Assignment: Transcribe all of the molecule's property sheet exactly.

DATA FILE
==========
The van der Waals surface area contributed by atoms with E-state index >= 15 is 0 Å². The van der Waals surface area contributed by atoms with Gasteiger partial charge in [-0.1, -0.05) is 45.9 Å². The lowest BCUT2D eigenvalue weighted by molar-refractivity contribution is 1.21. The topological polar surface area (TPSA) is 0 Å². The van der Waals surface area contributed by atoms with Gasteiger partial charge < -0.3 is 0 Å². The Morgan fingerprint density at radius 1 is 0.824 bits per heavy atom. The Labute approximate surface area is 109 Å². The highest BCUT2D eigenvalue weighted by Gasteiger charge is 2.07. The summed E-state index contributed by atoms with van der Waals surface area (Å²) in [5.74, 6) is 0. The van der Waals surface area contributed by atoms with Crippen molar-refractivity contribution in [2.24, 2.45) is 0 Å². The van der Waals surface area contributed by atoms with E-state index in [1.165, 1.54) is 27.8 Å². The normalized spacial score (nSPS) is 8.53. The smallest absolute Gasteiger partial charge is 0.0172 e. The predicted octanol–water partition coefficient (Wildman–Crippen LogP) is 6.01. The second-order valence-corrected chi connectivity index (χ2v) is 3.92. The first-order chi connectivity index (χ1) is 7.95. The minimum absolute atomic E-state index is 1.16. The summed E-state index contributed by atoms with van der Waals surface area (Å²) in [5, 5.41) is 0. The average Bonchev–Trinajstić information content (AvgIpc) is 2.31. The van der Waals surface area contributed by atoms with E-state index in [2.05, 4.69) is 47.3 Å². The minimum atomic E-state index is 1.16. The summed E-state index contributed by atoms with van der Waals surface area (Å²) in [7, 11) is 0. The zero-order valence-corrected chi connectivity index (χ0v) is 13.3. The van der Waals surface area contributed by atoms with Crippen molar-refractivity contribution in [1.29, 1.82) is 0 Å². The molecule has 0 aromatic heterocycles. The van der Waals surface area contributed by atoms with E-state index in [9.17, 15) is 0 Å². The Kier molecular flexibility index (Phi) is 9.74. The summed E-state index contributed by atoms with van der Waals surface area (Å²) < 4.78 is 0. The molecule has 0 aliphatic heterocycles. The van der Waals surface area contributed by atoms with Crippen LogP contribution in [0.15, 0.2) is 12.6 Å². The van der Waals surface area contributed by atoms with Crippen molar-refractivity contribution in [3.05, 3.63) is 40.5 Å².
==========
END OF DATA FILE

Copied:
The van der Waals surface area contributed by atoms with E-state index >= 15 is 0 Å². The van der Waals surface area contributed by atoms with Gasteiger partial charge in [-0.1, -0.05) is 45.9 Å². The lowest BCUT2D eigenvalue weighted by molar-refractivity contribution is 1.21. The topological polar surface area (TPSA) is 0 Å². The van der Waals surface area contributed by atoms with Gasteiger partial charge < -0.3 is 0 Å². The Morgan fingerprint density at radius 1 is 0.824 bits per heavy atom. The Labute approximate surface area is 109 Å². The highest BCUT2D eigenvalue weighted by Gasteiger charge is 2.07. The summed E-state index contributed by atoms with van der Waals surface area (Å²) in [5.74, 6) is 0. The van der Waals surface area contributed by atoms with Crippen molar-refractivity contribution in [2.24, 2.45) is 0 Å². The van der Waals surface area contributed by atoms with E-state index in [1.165, 1.54) is 27.8 Å². The normalized spacial score (nSPS) is 8.53. The smallest absolute Gasteiger partial charge is 0.0172 e. The predicted octanol–water partition coefficient (Wildman–Crippen LogP) is 6.01. The second-order valence-corrected chi connectivity index (χ2v) is 3.92. The first-order chi connectivity index (χ1) is 7.95. The minimum absolute atomic E-state index is 1.16. The summed E-state index contributed by atoms with van der Waals surface area (Å²) in [5, 5.41) is 0. The average Bonchev–Trinajstić information content (AvgIpc) is 2.31. The van der Waals surface area contributed by atoms with E-state index in [2.05, 4.69) is 47.3 Å². The minimum atomic E-state index is 1.16. The summed E-state index contributed by atoms with van der Waals surface area (Å²) in [7, 11) is 0. The zero-order valence-corrected chi connectivity index (χ0v) is 13.3. The van der Waals surface area contributed by atoms with Crippen molar-refractivity contribution in [1.29, 1.82) is 0 Å². The molecule has 0 aromatic heterocycles. The van der Waals surface area contributed by atoms with E-state index in [9.17, 15) is 0 Å². The Kier molecular flexibility index (Phi) is 9.74. The summed E-state index contributed by atoms with van der Waals surface area (Å²) < 4.78 is 0. The molecule has 0 aliphatic heterocycles. The van der Waals surface area contributed by atoms with Crippen LogP contribution in [0.15, 0.2) is 12.6 Å². The van der Waals surface area contributed by atoms with Crippen molar-refractivity contribution in [3.05, 3.63) is 40.5 Å².